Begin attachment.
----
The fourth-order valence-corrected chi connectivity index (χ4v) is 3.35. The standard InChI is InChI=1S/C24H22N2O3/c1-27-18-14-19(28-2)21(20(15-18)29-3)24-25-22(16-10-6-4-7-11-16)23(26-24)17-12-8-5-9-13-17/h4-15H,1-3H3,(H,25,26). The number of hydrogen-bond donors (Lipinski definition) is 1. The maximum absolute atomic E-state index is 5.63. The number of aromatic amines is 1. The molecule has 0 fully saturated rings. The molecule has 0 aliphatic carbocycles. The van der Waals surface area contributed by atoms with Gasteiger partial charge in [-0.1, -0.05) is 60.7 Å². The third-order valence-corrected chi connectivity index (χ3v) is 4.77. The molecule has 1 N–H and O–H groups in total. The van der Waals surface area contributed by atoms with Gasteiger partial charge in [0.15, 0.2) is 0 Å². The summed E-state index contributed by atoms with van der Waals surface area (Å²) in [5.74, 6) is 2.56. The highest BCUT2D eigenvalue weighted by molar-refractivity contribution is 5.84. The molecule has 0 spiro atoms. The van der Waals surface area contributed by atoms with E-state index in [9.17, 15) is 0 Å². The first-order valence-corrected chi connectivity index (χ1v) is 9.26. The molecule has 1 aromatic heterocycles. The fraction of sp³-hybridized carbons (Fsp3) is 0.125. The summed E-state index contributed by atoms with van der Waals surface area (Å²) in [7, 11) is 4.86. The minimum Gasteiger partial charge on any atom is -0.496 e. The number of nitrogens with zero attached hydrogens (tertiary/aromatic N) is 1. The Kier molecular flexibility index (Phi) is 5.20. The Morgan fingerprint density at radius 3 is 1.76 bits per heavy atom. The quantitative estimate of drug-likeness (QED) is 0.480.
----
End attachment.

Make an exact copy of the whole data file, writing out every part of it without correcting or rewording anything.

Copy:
The fourth-order valence-corrected chi connectivity index (χ4v) is 3.35. The standard InChI is InChI=1S/C24H22N2O3/c1-27-18-14-19(28-2)21(20(15-18)29-3)24-25-22(16-10-6-4-7-11-16)23(26-24)17-12-8-5-9-13-17/h4-15H,1-3H3,(H,25,26). The number of hydrogen-bond donors (Lipinski definition) is 1. The maximum absolute atomic E-state index is 5.63. The number of aromatic amines is 1. The molecule has 0 fully saturated rings. The molecule has 0 aliphatic carbocycles. The van der Waals surface area contributed by atoms with Gasteiger partial charge in [-0.1, -0.05) is 60.7 Å². The third-order valence-corrected chi connectivity index (χ3v) is 4.77. The molecule has 1 N–H and O–H groups in total. The van der Waals surface area contributed by atoms with Gasteiger partial charge in [0.15, 0.2) is 0 Å². The summed E-state index contributed by atoms with van der Waals surface area (Å²) in [5.74, 6) is 2.56. The highest BCUT2D eigenvalue weighted by molar-refractivity contribution is 5.84. The molecule has 0 spiro atoms. The van der Waals surface area contributed by atoms with E-state index in [9.17, 15) is 0 Å². The first-order valence-corrected chi connectivity index (χ1v) is 9.26. The molecule has 1 aromatic heterocycles. The fraction of sp³-hybridized carbons (Fsp3) is 0.125. The summed E-state index contributed by atoms with van der Waals surface area (Å²) in [7, 11) is 4.86. The minimum Gasteiger partial charge on any atom is -0.496 e. The number of nitrogens with zero attached hydrogens (tertiary/aromatic N) is 1. The Kier molecular flexibility index (Phi) is 5.20. The Morgan fingerprint density at radius 3 is 1.76 bits per heavy atom. The quantitative estimate of drug-likeness (QED) is 0.480.